The Children's Status Act of 2006 stipulates that children born outside of marriage have the same inheritance rights as children born inside a marriage, regardless of gender (Namibia 2006, Art. 16). The Act specifies that this provision applies "[d]espite anything to the contrary contained in any statute, common law or customary law" (ibid.).
Marriages in Namibia take place under either the civil or customary system (LAC 2009, 3; Ruppel and Ambunda 26 May 2011, 77). Under the 1996 Married Persons Equality Act, the concept of marital power, a husband's legal power over his wife and her property, has been abolished in civil marriages (Namibia 1996, Art. 2). The Act also provides for the equal sharing of a joint estate created upon entering a civil marriage (ibid., Art. 4), unless a pre-nuptial arrangement has been made, with the exception of civil marriages between blacks in the area north of the former "Police Zone" [southern and central Namibia, where white settlements were concentrated under colonial rule (Namiseb 2008, 111)] (LAC 2009, 6-7). The Act does not abolish marital power in customary marriages and does not regulate the sharing or division of property (Namibia 1996, Art. 16). Ruppel and Ambunda note that many people continue to be married under customary law, according to which the husband is considered the head of the household (26 May 2011, 78).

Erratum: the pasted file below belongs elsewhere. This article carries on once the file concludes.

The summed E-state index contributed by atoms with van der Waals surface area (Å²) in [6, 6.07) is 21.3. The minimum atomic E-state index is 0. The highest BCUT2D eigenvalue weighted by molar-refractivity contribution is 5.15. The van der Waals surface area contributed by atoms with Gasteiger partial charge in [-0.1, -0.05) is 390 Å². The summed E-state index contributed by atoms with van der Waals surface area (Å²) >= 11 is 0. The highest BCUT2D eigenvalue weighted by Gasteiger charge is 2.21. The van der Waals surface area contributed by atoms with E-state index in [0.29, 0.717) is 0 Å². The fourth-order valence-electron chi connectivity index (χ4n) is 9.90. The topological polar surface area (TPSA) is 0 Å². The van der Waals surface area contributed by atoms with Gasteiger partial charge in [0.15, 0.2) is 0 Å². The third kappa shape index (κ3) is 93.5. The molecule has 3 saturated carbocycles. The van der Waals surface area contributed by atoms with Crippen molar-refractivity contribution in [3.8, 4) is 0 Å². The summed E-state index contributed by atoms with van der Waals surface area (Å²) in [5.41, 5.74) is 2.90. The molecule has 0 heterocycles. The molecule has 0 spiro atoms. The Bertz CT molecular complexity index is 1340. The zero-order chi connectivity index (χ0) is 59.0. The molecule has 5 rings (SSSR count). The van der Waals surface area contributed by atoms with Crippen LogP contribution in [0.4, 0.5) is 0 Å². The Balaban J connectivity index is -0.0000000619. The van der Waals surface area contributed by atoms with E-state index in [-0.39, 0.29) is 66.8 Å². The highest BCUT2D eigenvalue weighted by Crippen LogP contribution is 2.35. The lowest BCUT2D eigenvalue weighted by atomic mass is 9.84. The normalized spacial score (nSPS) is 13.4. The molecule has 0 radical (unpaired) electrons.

One academic source indicates that in many traditional communities, the payment of a bride price (lobola) from the groom's parents to the bride's parents is the "principal criterion" that validates and secures a customary marriage, but that it varies between communities in form, function, and value (Ambunda and de Klerk 2008, 54). The same source states that conditions attached to the lobola determine whether or not it must be repaid in the case of divorce (ibid., 56).